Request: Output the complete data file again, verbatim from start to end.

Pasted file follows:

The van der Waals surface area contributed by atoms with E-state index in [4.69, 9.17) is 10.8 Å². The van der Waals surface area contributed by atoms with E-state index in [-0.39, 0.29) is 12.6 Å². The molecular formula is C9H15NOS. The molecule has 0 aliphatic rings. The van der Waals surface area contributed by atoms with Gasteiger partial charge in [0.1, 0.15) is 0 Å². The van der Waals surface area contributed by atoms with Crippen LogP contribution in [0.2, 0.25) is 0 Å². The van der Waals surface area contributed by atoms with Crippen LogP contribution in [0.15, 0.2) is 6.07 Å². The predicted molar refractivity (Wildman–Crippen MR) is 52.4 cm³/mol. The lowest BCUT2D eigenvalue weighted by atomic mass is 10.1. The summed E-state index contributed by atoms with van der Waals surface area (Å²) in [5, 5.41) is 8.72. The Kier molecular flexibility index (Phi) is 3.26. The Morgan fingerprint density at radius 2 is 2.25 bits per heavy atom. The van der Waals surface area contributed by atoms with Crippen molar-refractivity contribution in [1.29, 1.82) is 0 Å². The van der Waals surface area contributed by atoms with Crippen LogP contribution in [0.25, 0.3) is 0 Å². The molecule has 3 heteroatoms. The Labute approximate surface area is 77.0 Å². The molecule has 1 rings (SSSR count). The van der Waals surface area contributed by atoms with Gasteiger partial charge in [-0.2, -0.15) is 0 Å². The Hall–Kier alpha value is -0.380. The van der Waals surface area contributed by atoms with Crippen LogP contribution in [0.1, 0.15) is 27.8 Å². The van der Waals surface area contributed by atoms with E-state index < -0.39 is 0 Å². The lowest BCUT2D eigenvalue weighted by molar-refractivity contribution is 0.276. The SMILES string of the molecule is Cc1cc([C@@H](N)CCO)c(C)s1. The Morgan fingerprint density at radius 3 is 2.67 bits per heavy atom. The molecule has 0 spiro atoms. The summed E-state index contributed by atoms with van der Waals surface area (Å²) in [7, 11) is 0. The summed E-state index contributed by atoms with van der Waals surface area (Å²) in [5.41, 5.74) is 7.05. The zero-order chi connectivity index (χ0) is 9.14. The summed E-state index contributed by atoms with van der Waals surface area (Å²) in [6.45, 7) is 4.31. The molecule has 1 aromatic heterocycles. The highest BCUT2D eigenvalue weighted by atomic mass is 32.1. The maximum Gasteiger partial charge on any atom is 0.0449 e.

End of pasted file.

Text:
The van der Waals surface area contributed by atoms with E-state index in [4.69, 9.17) is 10.8 Å². The van der Waals surface area contributed by atoms with E-state index in [-0.39, 0.29) is 12.6 Å². The molecular formula is C9H15NOS. The molecule has 0 aliphatic rings. The van der Waals surface area contributed by atoms with Gasteiger partial charge in [0.1, 0.15) is 0 Å². The van der Waals surface area contributed by atoms with Crippen LogP contribution in [0.2, 0.25) is 0 Å². The van der Waals surface area contributed by atoms with Crippen LogP contribution in [0.15, 0.2) is 6.07 Å². The predicted molar refractivity (Wildman–Crippen MR) is 52.4 cm³/mol. The lowest BCUT2D eigenvalue weighted by atomic mass is 10.1. The summed E-state index contributed by atoms with van der Waals surface area (Å²) in [5, 5.41) is 8.72. The Kier molecular flexibility index (Phi) is 3.26. The Morgan fingerprint density at radius 2 is 2.25 bits per heavy atom. The van der Waals surface area contributed by atoms with Crippen molar-refractivity contribution in [1.29, 1.82) is 0 Å². The van der Waals surface area contributed by atoms with Crippen LogP contribution in [0.25, 0.3) is 0 Å². The molecule has 3 heteroatoms. The Labute approximate surface area is 77.0 Å². The molecule has 1 rings (SSSR count). The van der Waals surface area contributed by atoms with Gasteiger partial charge in [-0.2, -0.15) is 0 Å². The Hall–Kier alpha value is -0.380. The van der Waals surface area contributed by atoms with Crippen LogP contribution in [0.1, 0.15) is 27.8 Å². The van der Waals surface area contributed by atoms with E-state index < -0.39 is 0 Å². The lowest BCUT2D eigenvalue weighted by molar-refractivity contribution is 0.276. The SMILES string of the molecule is Cc1cc([C@@H](N)CCO)c(C)s1. The Morgan fingerprint density at radius 3 is 2.67 bits per heavy atom. The molecule has 0 spiro atoms. The summed E-state index contributed by atoms with van der Waals surface area (Å²) in [7, 11) is 0. The summed E-state index contributed by atoms with van der Waals surface area (Å²) in [5.41, 5.74) is 7.05. The zero-order chi connectivity index (χ0) is 9.14. The summed E-state index contributed by atoms with van der Waals surface area (Å²) in [6.45, 7) is 4.31. The molecule has 1 aromatic heterocycles. The highest BCUT2D eigenvalue weighted by atomic mass is 32.1. The maximum Gasteiger partial charge on any atom is 0.0449 e.